Tuesday, March 27, 2018

Nosferatu A Symphony of Horror Full Sound – review

Director: F W Murnau

New Material director: Strephon Taylor

Release date: (this edition) 2010

Another day, another version of Nosferatu, this one boasting full sound. So, what does that mean? It means that as well as a soundtrack, the film boasts sound effects, narration and voice acting. And I felt a chill go through me before it even started…

You see, I remember watching (twice, unfortunately, once on the big screen and once for review) the risible Orlock the Vampire in 3D. Now, that had a few claims to fame. They had 3D treated the film (that actually worked, at least on a technical level), they had filmed new (and at times bloody awful - bat segue) scenes and they had added sound effects.

kitten moment
This was not as bad as that – no new scenes added and whilst there are sound effects they are appropriate and not gratuitous “giggling, growling, kissy noises”. So, other than some idiosyncrasies the sound effects were generally well done. The music was odd, however. Now I am not opposed to mixing things up. I rather like the Gothic Industrial Mix version of the film (though I am a Christian Death fan and that involved Rozz Williams) but a too modern soundtrack can distract from the film and the music has to be scene appropriate to work. This was a score by HobGoblin and there was plenty in this that didn’t work for me, such as the horror moments being heralded by an ominous metal refrain (too modern for me) or some overtly light-hearted pieces (too cheesy). However other moments were surprisingly effective – jazz pieces over the travelling to Transylvania, I’m looking at you as a prime example.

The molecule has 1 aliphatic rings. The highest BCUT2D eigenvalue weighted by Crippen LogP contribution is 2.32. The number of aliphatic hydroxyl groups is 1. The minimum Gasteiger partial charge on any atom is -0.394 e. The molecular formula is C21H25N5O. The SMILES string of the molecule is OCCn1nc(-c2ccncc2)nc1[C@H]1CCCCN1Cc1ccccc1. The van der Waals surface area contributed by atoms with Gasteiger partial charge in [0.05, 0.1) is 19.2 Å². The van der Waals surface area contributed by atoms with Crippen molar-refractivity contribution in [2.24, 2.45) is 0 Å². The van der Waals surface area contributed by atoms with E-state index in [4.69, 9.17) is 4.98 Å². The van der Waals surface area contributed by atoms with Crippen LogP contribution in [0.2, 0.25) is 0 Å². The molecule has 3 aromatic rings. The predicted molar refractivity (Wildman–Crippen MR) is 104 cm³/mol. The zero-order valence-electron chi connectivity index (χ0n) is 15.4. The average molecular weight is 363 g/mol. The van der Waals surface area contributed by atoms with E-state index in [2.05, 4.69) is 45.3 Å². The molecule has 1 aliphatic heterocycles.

Of course I have avoided the biggest change so far – voice acting and narration. I was really worried about this and mostly I had a right to be. Whilst the very occasional voice worked the voice acting was often at Muppet standard. In fact one character sounded like Fozzie Bear and whatever possessed them to think that making Dracula (I’ll get to character names in a second) sound like a third rate cartoon villain was a bright idea is beyond me. The narration was even worse, absolutely inappropriate it sounded like a narration of the Whacky Races in tone.

come the dawn
That said the film didn’t outstay its welcome, what with coming in at just over 60 minutes. To put that in context, the Masters of Cinema/Kino restoration is around 93 minutes (and is absolutely the version you need to watch). Being an inferior, shorter print also meant that it did not look at its very best generally. The filmmakers decided to use the full English/Stoker character names rather than Murnau’s German names but did (unlike the makers of Orlock) keep the film centred on Germany, using the occasional deviation of calling the city Bremen rather than Wisborg. However, despite the occasional innovation (like the use of jazz in certain scenes) and the fact that this doesn’t stay around too long, all in all the (unintentionally, I assume) Muppet voices and misplaced narration distract from a classic movie. Stick with the Kino restoration or, if after a more modern score, the Gothic Industrial Mix. 3.5 out of 10.

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